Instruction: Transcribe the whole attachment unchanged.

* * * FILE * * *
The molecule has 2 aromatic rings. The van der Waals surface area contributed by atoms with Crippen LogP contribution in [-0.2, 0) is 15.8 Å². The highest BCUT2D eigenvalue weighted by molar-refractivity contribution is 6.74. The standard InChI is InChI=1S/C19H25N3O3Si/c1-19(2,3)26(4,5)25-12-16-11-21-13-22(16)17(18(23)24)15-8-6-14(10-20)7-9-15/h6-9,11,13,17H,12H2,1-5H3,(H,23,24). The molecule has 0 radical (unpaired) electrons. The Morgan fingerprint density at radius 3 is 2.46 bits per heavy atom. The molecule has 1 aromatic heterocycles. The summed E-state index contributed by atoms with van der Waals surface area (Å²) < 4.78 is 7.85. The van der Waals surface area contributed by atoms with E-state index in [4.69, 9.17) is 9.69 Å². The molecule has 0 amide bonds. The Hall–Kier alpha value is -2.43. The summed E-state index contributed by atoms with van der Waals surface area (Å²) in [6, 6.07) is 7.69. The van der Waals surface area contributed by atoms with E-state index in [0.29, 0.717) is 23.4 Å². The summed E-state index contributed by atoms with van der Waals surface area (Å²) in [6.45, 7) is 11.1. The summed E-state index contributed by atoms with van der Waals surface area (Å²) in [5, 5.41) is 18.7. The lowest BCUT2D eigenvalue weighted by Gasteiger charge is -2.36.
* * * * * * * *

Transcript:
The molecule has 2 aromatic rings. The van der Waals surface area contributed by atoms with Crippen LogP contribution in [-0.2, 0) is 15.8 Å². The highest BCUT2D eigenvalue weighted by molar-refractivity contribution is 6.74. The standard InChI is InChI=1S/C19H25N3O3Si/c1-19(2,3)26(4,5)25-12-16-11-21-13-22(16)17(18(23)24)15-8-6-14(10-20)7-9-15/h6-9,11,13,17H,12H2,1-5H3,(H,23,24). The molecule has 0 radical (unpaired) electrons. The Morgan fingerprint density at radius 3 is 2.46 bits per heavy atom. The molecule has 1 aromatic heterocycles. The summed E-state index contributed by atoms with van der Waals surface area (Å²) < 4.78 is 7.85. The van der Waals surface area contributed by atoms with E-state index in [4.69, 9.17) is 9.69 Å². The molecule has 0 amide bonds. The Hall–Kier alpha value is -2.43. The summed E-state index contributed by atoms with van der Waals surface area (Å²) in [6, 6.07) is 7.69. The van der Waals surface area contributed by atoms with E-state index in [0.29, 0.717) is 23.4 Å². The summed E-state index contributed by atoms with van der Waals surface area (Å²) in [6.45, 7) is 11.1. The summed E-state index contributed by atoms with van der Waals surface area (Å²) in [5, 5.41) is 18.7. The lowest BCUT2D eigenvalue weighted by Gasteiger charge is -2.36.